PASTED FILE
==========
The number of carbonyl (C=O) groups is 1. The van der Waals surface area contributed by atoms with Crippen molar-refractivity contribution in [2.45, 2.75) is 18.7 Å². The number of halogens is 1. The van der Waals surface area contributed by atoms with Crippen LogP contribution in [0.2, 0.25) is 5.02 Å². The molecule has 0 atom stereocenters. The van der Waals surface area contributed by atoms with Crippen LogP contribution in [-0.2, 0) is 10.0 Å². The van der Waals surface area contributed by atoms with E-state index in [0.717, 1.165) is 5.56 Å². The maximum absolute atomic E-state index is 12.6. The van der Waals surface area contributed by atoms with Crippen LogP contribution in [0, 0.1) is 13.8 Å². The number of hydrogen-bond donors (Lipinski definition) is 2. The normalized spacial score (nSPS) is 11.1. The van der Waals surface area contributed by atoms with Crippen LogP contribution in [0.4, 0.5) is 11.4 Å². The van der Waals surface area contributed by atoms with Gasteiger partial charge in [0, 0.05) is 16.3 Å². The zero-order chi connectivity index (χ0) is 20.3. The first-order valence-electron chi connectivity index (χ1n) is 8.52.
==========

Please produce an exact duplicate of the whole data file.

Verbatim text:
The number of carbonyl (C=O) groups is 1. The van der Waals surface area contributed by atoms with Crippen molar-refractivity contribution in [2.45, 2.75) is 18.7 Å². The number of halogens is 1. The van der Waals surface area contributed by atoms with Crippen LogP contribution in [0.2, 0.25) is 5.02 Å². The molecule has 0 atom stereocenters. The van der Waals surface area contributed by atoms with Crippen LogP contribution in [-0.2, 0) is 10.0 Å². The van der Waals surface area contributed by atoms with E-state index in [0.717, 1.165) is 5.56 Å². The maximum absolute atomic E-state index is 12.6. The van der Waals surface area contributed by atoms with Crippen LogP contribution in [0, 0.1) is 13.8 Å². The number of hydrogen-bond donors (Lipinski definition) is 2. The normalized spacial score (nSPS) is 11.1. The van der Waals surface area contributed by atoms with Crippen LogP contribution in [0.4, 0.5) is 11.4 Å². The van der Waals surface area contributed by atoms with Gasteiger partial charge in [0, 0.05) is 16.3 Å². The zero-order chi connectivity index (χ0) is 20.3. The first-order valence-electron chi connectivity index (χ1n) is 8.52.